Impact of Cognitive Profile on Impulse Control Disorders Presence and Severity in Parkinson's Disease

Alice Martini, Luca Weis, Eleonora Fiorenzato, Roberta Schifano, Valeria Cianci, Angelo Antonini, Roberta Biundo

Research output: Contribution to journalArticlepeer-review


Background: Impulse control disorders (ICDs) and related behaviors are frequent in Parkinson's disease (PD). Mild cognitive impairment (PD-MCI) and dementia (PDD), both characterized by heterogeneous cognitive phenotypes, are also commonly reported in PD. However, the frequency and severity of ICD within PD cognitive states is unknown. Methods: Three hundred and twenty-six PD patients completed a comprehensive neuropsychological assessment and were classified as PD-MCI, PDD, or without cognitive alterations (PD-NC). The Minnesota impulsive disorders interview was used to ascertain the presence (ICD+) or absence (ICD-) of ICD. The Questionnaire for Impulsive-Compulsive Disorders in Parkinson's Disease-Rating Scale was used to assess ICD severity. A subsample of 286 patients evaluated with the same cognitive tasks was selected in order to investigate the characteristics of ICD in PD cognitive phenotypes. Results: ICDs were present in 55% of PD-NC, in 50% of PD-MCI, and in 42% of PDD patients. Frequencies of ICD+ with attentive (ICD+: 20% vs. ICD-: 4%; p = 0.031) and executive impairments (ICD+: 44% vs. ICD-: 30%; p = 0.027) were higher in the PD-MCI and PDD subgroups, respectively. As expected, no differences were observed in the PD-NC. PD-MCI with attentive impairments presented higher percentage of ICD+ with deficits in the Trail Making Test B-A but not in the Digit Span Sequencing task. In PDD, executive failures concerned Similarities task (ICD+: 67%; ICD-: 29%; p = 0.035), with no differences between ICD+ and ICD- in the Stroop task. Conclusions: Prevalence and severity of ICDs and related behaviors do not differ in PD with different cognitive states. However, ICD+ are more likely to show deficits, respectively in attentive and in executive domains, specifically in the Trail Making Test B-A task for the attention and working memory domain in PD-MCI and in the Similarities task for the executive function domain in PDD. Prospective studies should evaluate if these tests can be used as screening tool for ICDs in PD.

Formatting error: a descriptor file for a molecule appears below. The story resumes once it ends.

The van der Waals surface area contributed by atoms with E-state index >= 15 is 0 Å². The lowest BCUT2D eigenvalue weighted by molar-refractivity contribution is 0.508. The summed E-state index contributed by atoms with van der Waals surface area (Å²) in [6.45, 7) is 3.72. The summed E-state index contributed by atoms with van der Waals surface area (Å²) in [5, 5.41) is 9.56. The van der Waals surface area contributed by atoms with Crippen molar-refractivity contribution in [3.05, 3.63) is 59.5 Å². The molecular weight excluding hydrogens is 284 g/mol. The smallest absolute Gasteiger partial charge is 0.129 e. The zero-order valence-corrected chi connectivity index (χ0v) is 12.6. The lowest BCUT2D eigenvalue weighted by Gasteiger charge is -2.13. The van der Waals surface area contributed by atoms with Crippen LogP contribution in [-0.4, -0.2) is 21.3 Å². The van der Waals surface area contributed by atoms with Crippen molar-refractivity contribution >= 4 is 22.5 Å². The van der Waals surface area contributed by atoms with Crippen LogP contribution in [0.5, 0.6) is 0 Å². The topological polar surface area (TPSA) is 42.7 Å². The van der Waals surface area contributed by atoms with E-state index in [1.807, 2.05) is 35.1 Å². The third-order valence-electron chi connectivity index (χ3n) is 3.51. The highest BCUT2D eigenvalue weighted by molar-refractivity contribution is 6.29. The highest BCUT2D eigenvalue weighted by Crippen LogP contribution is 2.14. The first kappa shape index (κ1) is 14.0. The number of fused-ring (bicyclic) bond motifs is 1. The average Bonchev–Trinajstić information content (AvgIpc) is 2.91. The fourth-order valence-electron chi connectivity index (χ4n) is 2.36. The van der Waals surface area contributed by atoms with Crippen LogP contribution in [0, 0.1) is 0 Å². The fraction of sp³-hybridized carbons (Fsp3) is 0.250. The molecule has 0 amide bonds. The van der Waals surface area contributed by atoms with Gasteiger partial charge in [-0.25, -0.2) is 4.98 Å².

Original languageEnglish
Pages (from-to)266
JournalFrontiers in Neurology
Publication statusPublished - 2019


Dive into the research topics of 'Impact of Cognitive Profile on Impulse Control Disorders Presence and Severity in Parkinson's Disease'. Together they form a unique fingerprint.

Cite this